Cartoonist Chad Carpenter gets into movies with tale of 'moose-ataur' in small town Alaska

vbarber@adn.comNovember 9, 2013 

If you've opened a newspaper from one of Alaska's major cities, chances are you're familiar with the work of Chad Carpenter, creator of "Tundra" comics. His pot-bellied, large-nosed, hapless cartoon characters have populated the local funny pages for 21 years, starting in the Anchorage Daily News and spreading to over 550 newspapers across the United States, Europe and even the Caribbean.

Now, Carpenter is expanding his Alaskana empire further with "Moose," a graphic novel that will be the basis for a live action, feature-length film to be produced later this year.

Carpenter wrote the story with his brother Darin Carpenter. In it, a park ranger investigates the case of a "moose-ataur" -- half moose, half human -- that is terrorizing the fictional small town of Gangrene Gulch, Alaska.

While Carpenter created "Moose," the novel won't feature the wise-talking bears, beavers and people familiar to Alaska audiences. "Moose" is illustrated by Wasilla artist Robert Duckett.

"I'm a one-trick pony, I do cartoons," Carpenter said. "I knew the look I wanted to have wasn't something I could do -- a little cartoony but at the same time more realistic."

This being set in small-town Alaska (and a Chad Carpenter story), "Moose" is populated by a quirky cast of townspeople, including a pretty young coroner's assistant who is also the town librarian, a narcoleptic dispatcher, a herd of hippies and several puppets -- and, of course, the moose-ataur.

Carpenter expects the graphic novel to be in bookstores by early May. Proceeds from the book will help fund the movie, and Carpenter is also running a Kickstarter campaign to help with start-up costs. His fundraising goal is $50,000. As of Friday, Nov. 8, he'd raised almost $55,000. The Kickstarter campaign will continue until Tuesday, Nov. 12.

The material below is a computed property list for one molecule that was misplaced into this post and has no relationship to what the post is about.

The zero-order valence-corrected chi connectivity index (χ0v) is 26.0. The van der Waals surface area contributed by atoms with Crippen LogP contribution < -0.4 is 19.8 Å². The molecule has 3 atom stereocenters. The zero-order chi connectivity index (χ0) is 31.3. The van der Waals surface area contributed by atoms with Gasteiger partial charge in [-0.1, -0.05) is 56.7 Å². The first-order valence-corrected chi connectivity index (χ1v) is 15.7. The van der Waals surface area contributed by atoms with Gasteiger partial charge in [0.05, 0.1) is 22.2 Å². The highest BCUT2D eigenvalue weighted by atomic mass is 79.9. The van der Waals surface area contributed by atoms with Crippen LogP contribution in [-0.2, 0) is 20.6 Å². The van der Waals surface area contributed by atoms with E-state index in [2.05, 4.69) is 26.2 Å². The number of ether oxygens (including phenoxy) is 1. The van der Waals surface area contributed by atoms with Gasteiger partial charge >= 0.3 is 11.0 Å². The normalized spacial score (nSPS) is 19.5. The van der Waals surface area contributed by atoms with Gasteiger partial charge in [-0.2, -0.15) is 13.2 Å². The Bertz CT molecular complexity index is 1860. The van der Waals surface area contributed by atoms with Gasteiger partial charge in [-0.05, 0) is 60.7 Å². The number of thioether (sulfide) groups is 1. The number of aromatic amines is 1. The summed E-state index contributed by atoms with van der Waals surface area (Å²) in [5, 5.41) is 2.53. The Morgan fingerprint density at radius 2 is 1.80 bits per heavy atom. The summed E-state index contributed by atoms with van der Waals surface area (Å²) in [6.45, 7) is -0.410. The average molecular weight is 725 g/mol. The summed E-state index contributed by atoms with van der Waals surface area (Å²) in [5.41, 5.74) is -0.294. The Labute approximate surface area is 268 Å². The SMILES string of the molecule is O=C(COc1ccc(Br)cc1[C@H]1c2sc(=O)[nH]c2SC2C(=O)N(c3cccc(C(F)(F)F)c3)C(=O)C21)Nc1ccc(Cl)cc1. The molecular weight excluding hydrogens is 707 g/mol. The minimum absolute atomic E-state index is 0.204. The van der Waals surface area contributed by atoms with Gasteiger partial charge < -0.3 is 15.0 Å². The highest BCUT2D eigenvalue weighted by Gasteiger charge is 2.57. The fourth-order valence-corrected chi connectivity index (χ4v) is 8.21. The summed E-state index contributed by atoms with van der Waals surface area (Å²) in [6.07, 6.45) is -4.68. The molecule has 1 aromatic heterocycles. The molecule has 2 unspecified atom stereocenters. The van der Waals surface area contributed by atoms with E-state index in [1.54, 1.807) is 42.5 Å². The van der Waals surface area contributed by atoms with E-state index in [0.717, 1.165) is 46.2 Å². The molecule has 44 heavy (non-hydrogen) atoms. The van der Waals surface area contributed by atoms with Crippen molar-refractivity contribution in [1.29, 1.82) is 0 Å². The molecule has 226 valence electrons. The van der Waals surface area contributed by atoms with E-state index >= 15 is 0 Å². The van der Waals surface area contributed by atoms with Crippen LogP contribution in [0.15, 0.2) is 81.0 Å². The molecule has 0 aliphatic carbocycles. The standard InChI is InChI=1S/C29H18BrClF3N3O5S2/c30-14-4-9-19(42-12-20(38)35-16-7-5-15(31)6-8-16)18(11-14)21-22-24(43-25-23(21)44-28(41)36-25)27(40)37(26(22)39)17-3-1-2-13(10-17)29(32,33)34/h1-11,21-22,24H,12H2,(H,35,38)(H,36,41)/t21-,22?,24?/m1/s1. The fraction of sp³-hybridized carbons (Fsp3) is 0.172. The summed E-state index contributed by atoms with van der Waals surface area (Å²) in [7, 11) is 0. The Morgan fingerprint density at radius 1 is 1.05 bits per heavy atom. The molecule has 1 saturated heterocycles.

"I figured we'd have a 50/50 chance (Kickstarter) would work," Carpenter said. If it didn't, he said, he intended to make the movie anyway on his own dime. The Kickstarter money would "give us more leeway and the ability to pay some actors."

It's still not nearly enough -- filmmaking is an expensive endeavor, and much of the funds raised through Kickstarter will get eaten up by fees, taxes and the "rewards" promised to backers -- but Carpenter will be shopping the project around to find more sponsors.

Carpenter said he's determined to have an all-Alaskan cast and production crew for the film, with one exception: Carpenter's friend, cartoonist and "Simpsons" writer Tom Gammill, will be flown up from Los Angeles to play "not a huge part but an important character."

The lead, park ranger Zack, will be played by Zack Lanphier, a Wasilla resident who teaches high school and served in Iraq with the Marines. The moose-ataur will be created by taxidermist Russell Knight, owner of Knight's Taxidermy and star of the History Channel's reality TV show "Mounted in Alaska." The town of Gangrene Gulch is patterned after Talkeetna and places in the Mat-Su valley, where Carpenter expects a lot of the filming to take place.

Carpenter said "Moose" will be part comedy and part suspense, but family-friendly throughout.

"I think the moose-ataur is the only one topless in it," Carpenter said.

The other roles are yet to be cast, but Carpenter said there has already been a lot of interest in the project from people who have followed "Tundra" through the years. "There seems to be a lot of people that really want to be involved. Normally a production of a full-length feature film is stupidly expensive," Carpenter said.

"It's very humbling. It also puts a lot of pressure on me at the same time. You realize it's just a goofy movie, not an Oscar-winning film."

For more of Carpenter's work, see tundracomics.com.

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